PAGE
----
Sleep Trackers Offer Money Making Opportunity
More than 50 million households interested in buying a sleep trackers; are you capitalizing on the trend?
Ask your clients if they are getting enough sleep and you’ll probably hear them lament about getting a lot less zzzzzs than they would like. It’s no wonder sleep tracking devices have become such a valuable commodity to sleep deprived Americans.
According to sleep research from Parks Associates, nearly 29 million U.S. broadband households currently own a product that helps them track their sleep quality, representing less than half of the nearly 60 million consumers who report having at least one sleep problem.
Sleep & IoT: Behaviors, Awareness, and Opportunities reveals 51% of U.S. broadband households are interested in buying a sleep tech device. It may be time to add sleep tracking devices to your product portfolio. Take the next step and integrate them with your other home system and you just might have cracked a huge money-making opportunity.
Sleep Trackers Pinpoint Problems; You Provide the Solution
“Sleep tracking features of smartwatches and fitness trackers are raising consumer awareness about lack of sleep—42% of consumers in U.S. broadband households are concerned their health will worsen due to poor sleep quality,” says Jennifer Kent, director, Research Quality and Product Development, Parks Associates.
“Still, once a consumer understands their sleep patterns, then the issue becomes what to do about it? Most consumers have not brought up these concerns with their doctors, but many state they would be willing to see a doctor if sleep tech detected a problem with their sleep patterns.”
Sleep & IoT: Behaviors, Awareness, and Opportunities report 58% of U.S. broadband households rated as valuable a sensor, device, or app that can detect and track potential sleep apnea/respiratory issues, potential restless leg syndrome, or potential insomnia issues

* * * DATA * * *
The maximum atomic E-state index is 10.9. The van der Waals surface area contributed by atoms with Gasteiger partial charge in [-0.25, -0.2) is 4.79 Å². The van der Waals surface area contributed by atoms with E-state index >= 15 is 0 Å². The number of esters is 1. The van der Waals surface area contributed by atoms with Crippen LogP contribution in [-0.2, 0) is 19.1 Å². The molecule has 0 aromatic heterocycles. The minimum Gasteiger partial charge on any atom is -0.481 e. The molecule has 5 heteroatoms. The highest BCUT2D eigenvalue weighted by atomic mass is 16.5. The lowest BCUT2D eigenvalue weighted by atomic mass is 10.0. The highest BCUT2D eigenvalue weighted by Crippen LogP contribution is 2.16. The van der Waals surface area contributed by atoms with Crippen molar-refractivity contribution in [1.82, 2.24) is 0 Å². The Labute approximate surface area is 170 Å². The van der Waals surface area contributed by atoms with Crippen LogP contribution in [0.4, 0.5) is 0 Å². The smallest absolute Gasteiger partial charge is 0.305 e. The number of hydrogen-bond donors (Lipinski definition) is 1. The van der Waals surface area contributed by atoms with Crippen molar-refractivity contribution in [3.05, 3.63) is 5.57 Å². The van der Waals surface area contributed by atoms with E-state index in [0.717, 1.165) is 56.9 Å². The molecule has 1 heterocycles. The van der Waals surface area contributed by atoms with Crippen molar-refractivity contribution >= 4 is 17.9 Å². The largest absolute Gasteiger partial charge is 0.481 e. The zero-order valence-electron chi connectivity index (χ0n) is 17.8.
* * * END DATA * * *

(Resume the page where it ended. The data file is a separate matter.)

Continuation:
Wearable devices are a popular option for tracking sleep, but the thought of wearing something to bed may not resonate with your customers. Fortunately, there are many non-wearable options that can do the trick.:Here are six of the best non-wearable sleep tracking devices, according to No Sleepless Nights:
EMFit QS (Quantified Sleep) is a sleep monitor that measures the effect sleep has on health and sports training. It measures heart and breathing rates, heart rate variability, stress levels, sleep quality, length of time for deep, REM, light sleep and total sleep, as well as movement activity (tossing and turning.) It detects whether the user is in or out of bed, awake or asleep, and measures snoring without the need to use a phone or microphone for detection.
EMFIT QS gathers information automatically. Data is transferred by Wi-Fi or cellular signal to a cloud server accessed through a personal dashboard.
SleepScore Max and SleepScore App
The movement it detects consists of the expansion and relaxation of the chest as a person breathes in and out, and overall body movements such as positional changes, arm twitches and shrugs.